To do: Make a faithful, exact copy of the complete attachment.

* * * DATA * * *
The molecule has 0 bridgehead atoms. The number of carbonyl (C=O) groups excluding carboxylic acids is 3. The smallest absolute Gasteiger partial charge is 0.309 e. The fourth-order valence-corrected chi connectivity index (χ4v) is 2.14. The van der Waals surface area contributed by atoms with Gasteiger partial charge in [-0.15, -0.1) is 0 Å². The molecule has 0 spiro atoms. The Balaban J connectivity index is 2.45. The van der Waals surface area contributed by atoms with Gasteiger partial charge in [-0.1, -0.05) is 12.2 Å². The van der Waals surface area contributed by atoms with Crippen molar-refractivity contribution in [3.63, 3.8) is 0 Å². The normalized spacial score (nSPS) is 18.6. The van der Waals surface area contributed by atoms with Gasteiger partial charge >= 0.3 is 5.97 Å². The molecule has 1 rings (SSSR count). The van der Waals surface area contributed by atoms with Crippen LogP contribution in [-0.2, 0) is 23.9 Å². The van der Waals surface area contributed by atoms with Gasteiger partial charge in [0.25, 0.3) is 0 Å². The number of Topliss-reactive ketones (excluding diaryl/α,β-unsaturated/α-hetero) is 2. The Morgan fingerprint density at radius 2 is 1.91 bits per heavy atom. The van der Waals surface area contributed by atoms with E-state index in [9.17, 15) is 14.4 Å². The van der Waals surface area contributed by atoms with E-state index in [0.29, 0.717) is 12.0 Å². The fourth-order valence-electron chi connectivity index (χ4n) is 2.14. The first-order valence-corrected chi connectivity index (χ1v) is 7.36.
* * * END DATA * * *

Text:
The molecule has 0 bridgehead atoms. The number of carbonyl (C=O) groups excluding carboxylic acids is 3. The smallest absolute Gasteiger partial charge is 0.309 e. The fourth-order valence-corrected chi connectivity index (χ4v) is 2.14. The van der Waals surface area contributed by atoms with Gasteiger partial charge in [-0.15, -0.1) is 0 Å². The molecule has 0 spiro atoms. The Balaban J connectivity index is 2.45. The van der Waals surface area contributed by atoms with Gasteiger partial charge in [-0.1, -0.05) is 12.2 Å². The van der Waals surface area contributed by atoms with Crippen molar-refractivity contribution in [3.63, 3.8) is 0 Å². The normalized spacial score (nSPS) is 18.6. The van der Waals surface area contributed by atoms with Gasteiger partial charge >= 0.3 is 5.97 Å². The molecule has 1 rings (SSSR count). The van der Waals surface area contributed by atoms with Crippen LogP contribution in [-0.2, 0) is 23.9 Å². The van der Waals surface area contributed by atoms with Gasteiger partial charge in [0.25, 0.3) is 0 Å². The number of Topliss-reactive ketones (excluding diaryl/α,β-unsaturated/α-hetero) is 2. The Morgan fingerprint density at radius 2 is 1.91 bits per heavy atom. The van der Waals surface area contributed by atoms with E-state index in [9.17, 15) is 14.4 Å². The van der Waals surface area contributed by atoms with E-state index in [0.29, 0.717) is 12.0 Å². The fourth-order valence-electron chi connectivity index (χ4n) is 2.14. The first-order valence-corrected chi connectivity index (χ1v) is 7.36.